So – what is Dissociative Identity Disorder (DiD)?
It is a mental health condition, people with dissociative identity disorder (DID) have two or more separate personalities. These identities control a person’s behavior at different times. DID can cause gaps in memory and other problems.
Each identity has its own personal history, traits, likes and dislikes. DID can lead to gaps in memory and hallucinations (believing something is real when it isn’t).
Dissociative identity disorder used to be called multiple personality disorder or split personality disorder.
How common is DID?
DID is very rare. The disorder affects between 0.01 and 1% of the population. It can occur at any age. Women are more likely than men to have DID.
What causes dissociative identity disorder (DID)?
DID is usually the result of sexual or physical abuse during childhood. Sometimes it develops in response to a natural disaster or other traumatic events like combat. The disorder is a way for someone to distance or detach themselves from trauma.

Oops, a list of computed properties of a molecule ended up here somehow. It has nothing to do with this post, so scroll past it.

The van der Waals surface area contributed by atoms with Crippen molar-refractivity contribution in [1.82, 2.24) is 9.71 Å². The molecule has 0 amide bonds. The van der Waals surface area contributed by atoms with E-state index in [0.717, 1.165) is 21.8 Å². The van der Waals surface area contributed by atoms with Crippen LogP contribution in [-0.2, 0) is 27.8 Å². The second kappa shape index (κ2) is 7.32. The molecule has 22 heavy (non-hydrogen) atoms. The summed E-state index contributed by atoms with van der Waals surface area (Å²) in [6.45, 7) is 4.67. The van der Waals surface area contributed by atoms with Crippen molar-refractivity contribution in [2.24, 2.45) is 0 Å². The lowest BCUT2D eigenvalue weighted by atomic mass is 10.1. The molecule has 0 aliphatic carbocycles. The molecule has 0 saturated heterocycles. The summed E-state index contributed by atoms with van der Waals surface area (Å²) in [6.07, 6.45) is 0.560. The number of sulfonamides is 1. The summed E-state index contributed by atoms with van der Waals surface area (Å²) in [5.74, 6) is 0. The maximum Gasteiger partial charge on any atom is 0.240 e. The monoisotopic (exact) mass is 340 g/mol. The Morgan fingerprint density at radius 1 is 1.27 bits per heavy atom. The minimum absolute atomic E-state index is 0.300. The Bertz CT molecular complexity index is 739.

What are the signs and symptoms of DID?
A person with DID has two or more distinct identities. The “core” identity is the person’s usual personality. “Alters” are the person’s alternate personalities. Some people with DID have up to 100 alters.
Alters tend to be very different from one another. The identities might have different genders, ethnicities, interests and ways of interacting with their environments.
Other common signs and symptoms of DID can include:
- Drug or Alcohol Abuse
- Memory loss.
- Suicidal thoughts or self-harm.
A note from Cleveland Clinic
Dissociative identity disorder (DID) is a mental health condition. Someone with DID has multiple, distinct personalities. The various identities control a person’s behavior at different times. The condition can cause memory loss, delusions or depression. DID is usually caused by past trauma. Therapy can help people manage their behaviors and reduce the frequency of identity “switches.” It’s important for anyone with DID to have a strong support system. Healthcare providers, family members and friends can help people manage DID.